DEREK JOWETT reports on a recent visit by CLIS members to UCCF: The Christian Unions
On Friday 20th May 2016 six members of CLIS met in Oxford, a city we are now familiar with, to visit the headquarters of UCCF, the Universities’ and Colleges’ Christian Fellowship. We first had our usual excellent lunch in the Mitre Hotel (we ought to qualify for a discount as one of their regular patrons!), joined by two of our hosts from UCCF, Kat Luke and Brian Weaver.
We then proceeded to Blue Boar House, the headquarters of UCCF and also of IFES, the International Fellowship of Evangelical Students. The building is partly recent and partly historic, that part being formerly the ‘Sherriff’s House’ belonging to Oxford City Council, although very little of the original could be seen on the inside. The accommodation certainly provided a bright and modern environment for the offices and meeting rooms of the organisations. UCCF and IFES in fact only moved to Oxford in 2012, having formerly been lodged for many years in Leicester, and before that in Bedford Square, London.
Many members of CLIS will be acquainted with UCCF from membership of Christian Unions in their student days, although for most of us it was then called IVF, the Inter-Varsity Fellowship! After its beginnings in 1919, IVF was formally constituted in 1928, the main founding members being the Oxford and Cambridge Inter-Collegiate Christian Unions, although the earliest known Christian Union was Aberdeen in 1755!
A tour of the building revealed that many of the rooms are named after well-known figures in the history of UCCF. Appropriately the kitchen and eating area is known as Grubb’s – after Norman Grubb of course! The library is called Uncle John’s, and a nearby office is The Doctor’s Office; those who know their evangelical writers will recognise the familiar names of John Stott and Martyn Lloyd-Jones.
Perhaps not surprisingly the group spent a considerable amount of time in the library; this is a joint library owned by UCCF and IFES, and by Brian’s own admission, as well as the groups’ casting a quick professional eye, is in need of some care and organisation. The library is quite well stocked, particularly of course with IVP publications (IVP being formerly the publishing arm of UCCF, now independent and in partnership with SPCK), but had no organised cataloguing or borrowing system – not a computer in sight! The group was able to make several impromptu suggestions, and we offered more formal help if required. We also looked at the archives, which comprised just about everything from individual CU minute books to photographs of conferences and events, also in need of some organisation and cataloguing.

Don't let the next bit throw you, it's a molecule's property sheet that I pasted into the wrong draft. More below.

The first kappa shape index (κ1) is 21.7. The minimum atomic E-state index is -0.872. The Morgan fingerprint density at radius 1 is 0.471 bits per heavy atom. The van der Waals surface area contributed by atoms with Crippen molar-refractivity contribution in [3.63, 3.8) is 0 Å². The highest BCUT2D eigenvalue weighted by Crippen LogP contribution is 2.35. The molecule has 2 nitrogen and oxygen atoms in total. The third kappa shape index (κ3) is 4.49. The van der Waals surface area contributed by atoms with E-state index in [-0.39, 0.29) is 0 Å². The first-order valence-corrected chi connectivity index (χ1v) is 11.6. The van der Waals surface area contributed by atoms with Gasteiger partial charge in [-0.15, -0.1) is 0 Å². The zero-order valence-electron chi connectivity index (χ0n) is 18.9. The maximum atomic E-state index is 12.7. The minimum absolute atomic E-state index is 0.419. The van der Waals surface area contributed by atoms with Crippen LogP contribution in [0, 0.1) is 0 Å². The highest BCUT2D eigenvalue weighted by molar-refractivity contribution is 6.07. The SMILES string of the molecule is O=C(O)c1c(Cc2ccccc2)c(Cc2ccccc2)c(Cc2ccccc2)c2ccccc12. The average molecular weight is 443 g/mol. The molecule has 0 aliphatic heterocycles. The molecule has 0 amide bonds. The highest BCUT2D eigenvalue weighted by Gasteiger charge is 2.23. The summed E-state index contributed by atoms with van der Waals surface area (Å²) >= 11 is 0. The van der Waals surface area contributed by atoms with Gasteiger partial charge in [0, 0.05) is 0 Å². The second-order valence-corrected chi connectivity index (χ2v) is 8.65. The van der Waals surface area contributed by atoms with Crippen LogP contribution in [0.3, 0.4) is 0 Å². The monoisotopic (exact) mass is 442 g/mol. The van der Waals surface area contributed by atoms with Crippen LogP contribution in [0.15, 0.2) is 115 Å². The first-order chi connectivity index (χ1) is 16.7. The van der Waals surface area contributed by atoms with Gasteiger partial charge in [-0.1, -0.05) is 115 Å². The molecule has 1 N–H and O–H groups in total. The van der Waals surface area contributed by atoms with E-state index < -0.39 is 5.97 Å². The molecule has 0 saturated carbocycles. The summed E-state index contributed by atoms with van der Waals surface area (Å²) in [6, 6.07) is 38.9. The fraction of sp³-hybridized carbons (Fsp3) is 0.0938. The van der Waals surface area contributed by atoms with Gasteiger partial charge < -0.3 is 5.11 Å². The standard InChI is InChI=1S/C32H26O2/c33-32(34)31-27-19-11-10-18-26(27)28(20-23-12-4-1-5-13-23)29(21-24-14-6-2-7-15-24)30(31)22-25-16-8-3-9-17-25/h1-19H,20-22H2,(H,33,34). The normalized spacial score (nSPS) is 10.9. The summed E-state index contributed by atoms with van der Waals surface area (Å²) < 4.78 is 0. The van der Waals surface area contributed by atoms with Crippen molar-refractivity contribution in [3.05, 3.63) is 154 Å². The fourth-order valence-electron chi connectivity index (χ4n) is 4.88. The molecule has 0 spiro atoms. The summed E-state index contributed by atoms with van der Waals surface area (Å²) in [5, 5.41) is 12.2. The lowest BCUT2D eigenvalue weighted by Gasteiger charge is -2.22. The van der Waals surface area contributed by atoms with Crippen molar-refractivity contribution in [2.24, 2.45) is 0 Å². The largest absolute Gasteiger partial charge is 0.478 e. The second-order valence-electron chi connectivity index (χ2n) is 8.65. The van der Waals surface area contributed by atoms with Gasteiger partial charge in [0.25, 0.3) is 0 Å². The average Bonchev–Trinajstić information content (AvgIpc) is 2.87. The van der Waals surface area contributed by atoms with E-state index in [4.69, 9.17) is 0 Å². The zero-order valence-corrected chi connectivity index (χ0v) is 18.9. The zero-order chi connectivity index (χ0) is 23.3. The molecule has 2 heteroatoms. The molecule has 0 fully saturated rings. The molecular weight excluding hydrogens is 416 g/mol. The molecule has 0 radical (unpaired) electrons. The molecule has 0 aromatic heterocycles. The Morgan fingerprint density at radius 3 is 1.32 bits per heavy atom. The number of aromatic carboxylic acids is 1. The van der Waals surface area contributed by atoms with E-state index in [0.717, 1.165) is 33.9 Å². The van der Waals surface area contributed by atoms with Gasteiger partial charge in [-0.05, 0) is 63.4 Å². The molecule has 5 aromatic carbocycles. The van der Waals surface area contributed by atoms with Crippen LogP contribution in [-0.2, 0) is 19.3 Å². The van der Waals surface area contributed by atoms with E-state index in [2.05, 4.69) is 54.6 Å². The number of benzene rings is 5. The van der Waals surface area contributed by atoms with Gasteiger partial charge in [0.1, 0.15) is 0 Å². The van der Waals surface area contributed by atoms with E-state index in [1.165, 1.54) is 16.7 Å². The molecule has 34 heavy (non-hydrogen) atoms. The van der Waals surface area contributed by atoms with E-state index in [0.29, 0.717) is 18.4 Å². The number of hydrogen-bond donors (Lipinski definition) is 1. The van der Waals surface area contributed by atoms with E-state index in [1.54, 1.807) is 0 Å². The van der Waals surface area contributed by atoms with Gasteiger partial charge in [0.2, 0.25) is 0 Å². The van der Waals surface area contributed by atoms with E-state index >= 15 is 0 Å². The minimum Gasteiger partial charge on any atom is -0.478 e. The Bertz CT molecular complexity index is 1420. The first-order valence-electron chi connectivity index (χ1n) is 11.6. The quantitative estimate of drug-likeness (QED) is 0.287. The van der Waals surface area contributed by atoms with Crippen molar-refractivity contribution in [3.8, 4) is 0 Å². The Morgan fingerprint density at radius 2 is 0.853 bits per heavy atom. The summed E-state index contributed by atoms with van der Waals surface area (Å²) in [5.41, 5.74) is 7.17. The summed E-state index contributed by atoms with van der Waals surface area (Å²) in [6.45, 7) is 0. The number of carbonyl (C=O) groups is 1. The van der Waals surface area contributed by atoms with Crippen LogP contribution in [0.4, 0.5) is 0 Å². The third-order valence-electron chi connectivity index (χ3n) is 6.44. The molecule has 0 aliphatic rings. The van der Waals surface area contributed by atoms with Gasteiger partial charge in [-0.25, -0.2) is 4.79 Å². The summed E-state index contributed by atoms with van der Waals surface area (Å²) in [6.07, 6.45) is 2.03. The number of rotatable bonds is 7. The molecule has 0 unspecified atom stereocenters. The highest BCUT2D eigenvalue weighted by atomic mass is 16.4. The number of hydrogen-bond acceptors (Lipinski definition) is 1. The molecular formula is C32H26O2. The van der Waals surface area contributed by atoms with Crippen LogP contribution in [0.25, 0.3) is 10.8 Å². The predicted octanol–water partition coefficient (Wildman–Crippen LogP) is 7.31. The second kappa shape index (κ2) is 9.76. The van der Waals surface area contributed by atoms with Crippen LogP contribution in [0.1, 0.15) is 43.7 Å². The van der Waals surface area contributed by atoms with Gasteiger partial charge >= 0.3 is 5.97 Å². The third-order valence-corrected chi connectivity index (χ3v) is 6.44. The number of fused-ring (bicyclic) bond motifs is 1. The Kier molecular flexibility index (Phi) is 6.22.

Over a welcome cup of tea, we then heard about some of UCCF’s recent initiatives. One of the most successful is ‘Uncover’, a version of John’s Gospel in the NIV with comments and questions for thought and discussion; many students use this individually with enquiring friends, as well as its being a basis for seeker Bible studies. It has been translated into twenty languages, and we saw a copy of the Chinese version which has proved extremely valuable in opening up the Christian message for students from China. Another useful series is the ‘bethinking’ series of booklets on difficult questions, and we were given copies of veteran author Michael Green’s Jesus for Sceptics in that series.
‘Forum’, the regular training event for CU leaders at the Quinta Centre in Shropshire, now has an attendance of over a thousand, and caters for those in a wide variety of leadership and planning roles in Christian Unions. UCCF is now planning to develop training resources for fourteen to eighteen year olds, so that they are prepared for life as a Christian when they come to further education.
We had some discussion on opportunities and challenges facing Christian students today, often a different world from the one we remember as students! Many of us use the UCCF prayer calendar to ensure we pray regularly for witness in universities and colleges, and we were able to give feedback and useful suggestions to Grace Kinneard who oversees that publication.
We were encouraged to hear that things have moved on from the situation a few years ago when several CUs were disaffiliated by their parent Student Unions because of their perceived ‘exclusiveness’. Now Christian Unions often win awards for being the best society for welcoming newcomers. There seems to be more tolerance in listening to different viewpoints, and this can work in favour of students being open to enquire about and investigate the claims of Christianity. CUs can provide a ‘safe space’ for students of other faiths and none, in particular those from Muslim countries, to find out exactly what the Christian gospel is about.
The afternoon proved extremely informative, and we are very grateful to our hosts, Kat, Grace and Brian for their welcome, and giving us a better insight into how we can support Christian students today in their fellowship and witness.
Derek Jowett, BA, is a retired librarian living in Stroud, Gloucestershire.